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# Concatenate integers in C#

Is there an inexpensive way to concatenate integers in csharp?

Example: 1039 & 7056 = 10397056

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Just a note - many of these (string parsing) solutions can have an OverflowException if the combined string is greater than the max integer value (or lower than the min). – Ryan Versaw Jun 18 '09 at 18:28
Why did I get voted down? – CountCet Jun 18 '09 at 19:11
Because you didn't give any motiviation WHY you would WANT to concatenate numbers? – Cade Roux Jun 18 '09 at 19:38
What is the concatenation of -1039 and 7056? 1039 and -7056? -1039 and -7056? Concatenation doesn't really make a lot of sense for integers. – patros Jun 18 '09 at 21:21
Then I hope you're using uints. The question led to some good answers, but using ints (or even uints) as an id is a bit of a code smell. Are all the ID's the same number of digits? If not you risk colliding on things like 1 & 11, 11 and 1 vs 111. – patros Jun 19 '09 at 16:00

If you can find a situation where this is expensive enough to cause any concern, I'll be very impressed:

``````int a = 1039;
int b = 7056;

int newNumber = int.Parse(a.ToString() + b.ToString())
``````

Or, if you want it to be a little more ".NET-ish":

``````int newNumber = Convert.ToInt32(string.Format("{0}{1}", a, b));
``````

int.Parse is not an expensive operation. Spend your time worrying about network I/O and O^N regexes.

Other notes: the overhead of instantiating StringBuilder means there's no point if you're only doing a few concatenations. And very importantly - if you are planning to turn this back into an integer, keep in mind it's limited to ~2,000,000,000. Concatenating numbers gets very large very quickly, and possibly well beyond the capacity of a 32-bit int. (signed of course).

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You only need to call .ToString() on one of the integers. – Brandon Jun 18 '09 at 18:15
I agree. This should do the trick. If performance is really important in that part of your code I'd try to profile different solutions to this problem. – Meta-Knight Jun 18 '09 at 18:16
@Brandon technically true, but the compiler does the same string conversion either way, so it's only saving a few keystrokes at best. – Rex M Jun 18 '09 at 18:17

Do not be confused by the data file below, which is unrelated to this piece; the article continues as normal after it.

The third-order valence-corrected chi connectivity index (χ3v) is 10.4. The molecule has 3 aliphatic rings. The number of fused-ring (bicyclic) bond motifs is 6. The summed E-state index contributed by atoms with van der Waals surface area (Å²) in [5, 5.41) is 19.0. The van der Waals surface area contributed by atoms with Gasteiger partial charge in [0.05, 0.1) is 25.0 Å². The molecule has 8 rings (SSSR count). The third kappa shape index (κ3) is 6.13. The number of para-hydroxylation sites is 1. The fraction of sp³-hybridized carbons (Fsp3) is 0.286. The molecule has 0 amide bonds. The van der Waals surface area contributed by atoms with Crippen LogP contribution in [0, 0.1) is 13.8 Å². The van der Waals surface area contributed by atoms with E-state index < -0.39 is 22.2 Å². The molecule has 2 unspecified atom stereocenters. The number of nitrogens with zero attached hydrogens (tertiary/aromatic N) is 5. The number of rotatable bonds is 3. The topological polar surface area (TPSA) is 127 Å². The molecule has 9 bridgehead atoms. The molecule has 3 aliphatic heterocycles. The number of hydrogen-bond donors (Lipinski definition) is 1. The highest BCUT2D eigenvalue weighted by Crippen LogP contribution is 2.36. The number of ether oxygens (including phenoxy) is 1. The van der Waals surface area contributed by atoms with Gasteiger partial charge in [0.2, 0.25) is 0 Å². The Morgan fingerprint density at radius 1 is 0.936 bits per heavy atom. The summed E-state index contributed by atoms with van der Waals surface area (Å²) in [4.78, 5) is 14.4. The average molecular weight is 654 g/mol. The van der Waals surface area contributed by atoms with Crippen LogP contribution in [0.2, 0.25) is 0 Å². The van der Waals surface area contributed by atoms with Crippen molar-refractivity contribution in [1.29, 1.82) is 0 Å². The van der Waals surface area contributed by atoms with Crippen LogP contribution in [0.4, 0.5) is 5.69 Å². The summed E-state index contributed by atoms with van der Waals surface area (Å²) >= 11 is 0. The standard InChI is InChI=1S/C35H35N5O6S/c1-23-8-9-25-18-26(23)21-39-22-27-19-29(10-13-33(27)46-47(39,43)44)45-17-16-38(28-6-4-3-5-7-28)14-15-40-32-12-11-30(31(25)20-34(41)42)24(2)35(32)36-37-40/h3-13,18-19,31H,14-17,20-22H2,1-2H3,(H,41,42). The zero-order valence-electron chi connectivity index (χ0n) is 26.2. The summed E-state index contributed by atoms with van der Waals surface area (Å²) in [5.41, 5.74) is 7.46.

True, either way +1. :) – Brandon Jun 18 '09 at 18:18
+1: it often surprises me how many people look for micro-optimizations on code like this instead of doing what just works. – Juliet Jun 18 '09 at 19:29
1. ``````string ConcatInt(int x,int y){return String.Format("{0}{1}",x,y);}
``````
2. ``````int ConcatInt(int x,int y){
return (x * Math.Pow(10, y.length)) + y;
}
``````

Edit Note: Fixes some mistypes. There are more type issues left. I'm just giving an outline of the answer

The second method should actually be:

``````static int ConcatInt2(int x, int y) {
return (int)(x * Math.Pow(10, y.ToString().Length)) + y;
}
``````
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#2 seems like it would be faster than a parsing to strings – tooleb Jun 18 '09 at 18:17
Not sure how much faster this second method really is, since you are already parsing one int to string anyway (just to get its length). I think in order for this to be really faster than just concatenating two strings, you should use the "old fashion" approach of determining numbers length. – David Božjak Jun 18 '09 at 19:46

inexpensive? String concatenation or formatted string is probably going to be considerably faster.

Otherwise you can do something like:

``````Math.Pow(10,Math.Ceiling(Math.Log10(second)))*first+second
``````

provided first and second are integers. This is about the only way you'll do it not involving converting to a string and back, but I am extremely doubtful that it will be faster.

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+1 Good call on the Ceiling. – C. Ross Jun 18 '09 at 19:14